The bedroom occupied the right half of the suite with the other half divided between the entrance foyer in the front and the bathroom in the rear. The suite furniture was light teak, and the floor dark polished hardwood. Interior walls were painted cream and draperies throughout were made of heavy cinnamon-colored cotton. The foyer had a credenza table with a contemporary, art nouveau-inspired armchair. A large wall-hung mirror allowed it to double as a dressing table. To the left of the foyer, the outer wall was lined with louvered clothes closets. To the right of the foyer, a bedroom featured two double beds on low platforms, separated by a shared bedside table with a square wood and parchment reading lamp. Two matching floor lamps provided additional lighting. The headboards had decorative canopies draped with long pale-yellow silk scarves. On each bed a lime green silk pillow punctuated the gleaming white, high-count cotton bedding. By the front glass wall, two natural rattan wing chairs upholstered in taupe cotton faced each other across a square glass-topped coffee table. An open-arm sofa with taupe cushions and an entertainment center with a flat panel television, a DVD player and a stack of books on Thailand and Southeast Asia related topics filled the dividing wall to the foyer and bathroom.

Food And Restaurants The Tongsai Bay had two restaurants: Chef Chom’s which offered a gargantuan breakfast buffet with a mix of Western and Asian choices, an open kitchen for cooked-to-order eggs and a great smoothie stand where an enthusiastic attendant stood among pyramids of tropical fruit. She invited guests to select their favorites, which she promptly turned into some of the best smoothies ever. In the evening Chef Chom’s had an exclusively Thai menu. Meanwhile down on the beachfront, the Po-Lad Beach Bistro and Bar offered a range of contemporary and international dishes for lunch and dinner. I enjoyed the casual beach atmosphere, the well-prepared, unpretentious dishes and the friendly and efficient service. I had most of my meals there. The coffee shop, Sip, proposed a variety of freshly baked cakes and pies along with complimentary loaner PCs connected to the Internet.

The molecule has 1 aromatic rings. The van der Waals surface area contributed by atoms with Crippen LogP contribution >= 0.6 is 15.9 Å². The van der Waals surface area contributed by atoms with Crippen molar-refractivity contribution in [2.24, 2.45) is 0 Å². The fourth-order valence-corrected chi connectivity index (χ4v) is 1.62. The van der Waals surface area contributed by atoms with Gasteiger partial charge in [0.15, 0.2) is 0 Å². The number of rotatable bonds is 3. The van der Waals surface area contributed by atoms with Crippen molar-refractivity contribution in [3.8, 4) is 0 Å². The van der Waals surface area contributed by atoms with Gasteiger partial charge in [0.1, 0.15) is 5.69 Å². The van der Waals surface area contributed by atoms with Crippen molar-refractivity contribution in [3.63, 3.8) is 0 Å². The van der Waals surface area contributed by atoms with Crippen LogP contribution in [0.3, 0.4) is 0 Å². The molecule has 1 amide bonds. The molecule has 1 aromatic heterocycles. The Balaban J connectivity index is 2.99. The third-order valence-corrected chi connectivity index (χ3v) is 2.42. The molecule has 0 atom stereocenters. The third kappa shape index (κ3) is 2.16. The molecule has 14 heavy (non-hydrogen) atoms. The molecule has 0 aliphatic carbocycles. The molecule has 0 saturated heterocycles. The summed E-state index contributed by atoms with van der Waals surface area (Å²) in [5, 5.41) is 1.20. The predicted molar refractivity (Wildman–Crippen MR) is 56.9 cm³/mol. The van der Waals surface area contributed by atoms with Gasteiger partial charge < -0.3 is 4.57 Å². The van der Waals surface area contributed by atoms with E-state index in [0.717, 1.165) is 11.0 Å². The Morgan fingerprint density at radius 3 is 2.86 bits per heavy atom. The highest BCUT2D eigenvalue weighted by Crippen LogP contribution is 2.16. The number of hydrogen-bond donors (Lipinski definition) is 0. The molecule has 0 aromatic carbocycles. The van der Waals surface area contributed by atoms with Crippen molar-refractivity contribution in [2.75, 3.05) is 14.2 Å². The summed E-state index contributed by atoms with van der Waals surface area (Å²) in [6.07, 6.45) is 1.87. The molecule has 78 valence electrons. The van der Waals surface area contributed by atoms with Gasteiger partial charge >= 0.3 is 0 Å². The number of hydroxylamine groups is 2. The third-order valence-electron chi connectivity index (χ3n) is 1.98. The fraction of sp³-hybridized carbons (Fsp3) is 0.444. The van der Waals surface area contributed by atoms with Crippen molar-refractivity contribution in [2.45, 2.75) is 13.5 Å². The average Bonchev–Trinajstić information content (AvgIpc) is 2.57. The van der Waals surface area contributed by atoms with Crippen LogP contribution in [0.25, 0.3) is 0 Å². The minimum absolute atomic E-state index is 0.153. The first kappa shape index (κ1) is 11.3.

Amenities The deck pantry had an electric kettle, a bar sink and an ice bucket. It was stocked with an assortment of black, green and herbal teas, coffee, fresh milk in the refrigerator, a jar of freshly baked cookies and bottles of water. There was also a welcome bottle of chilled rosé, four wine glasses and a corkscrew. On the ledge of the open air bathtub there were bath salts, pump bottles of house brand shower gel, shampoo and conditioner, and a welcome basket of flower petals. The ice bucket was filled and the water and cookies replenished as part of the nightly turndown service.

The suite had an electronic safe, a universal converter plug, two golf umbrellas, two bathrobes, two pairs of slippers, an English language national Thai newspaper delivered daily and mosquito repellent spray and coil. There was a large welcome fruit basket and a plate of fresh pastries. Bathroom amenities included a magnifying mirror, a hairdryer, oral hygiene, shaving and sewing kits, a shower cap and bottled water. There were pump bottles of house brand liquid soap and body lotion on the vanity and shower gel, shampoo and conditioner in the shower, along with a fresh orchid blossom. All amenities were complimentary. Additionally, there was a well-stocked pay-for-use mini-bar.

Beach The 650 foot long (200 meter) private beach (a rarity in Thailand) curved between two rock outcrops. The sand was coarse and the slope sufficiently steep that the water became somewhat deep rather quickly, which made it excellent for water sports. Complimentary equipment was available for guests interested in snorkeling, wind surfing, sailing and kayaking. Dozens of teak lounge chairs with natural canvas cushions beneath tangerine canvas umbrellas were lined up at the top of the beach. At the beach and both pools, cheerful attendants were always on hand to offer fresh towels and bottles of chilled water.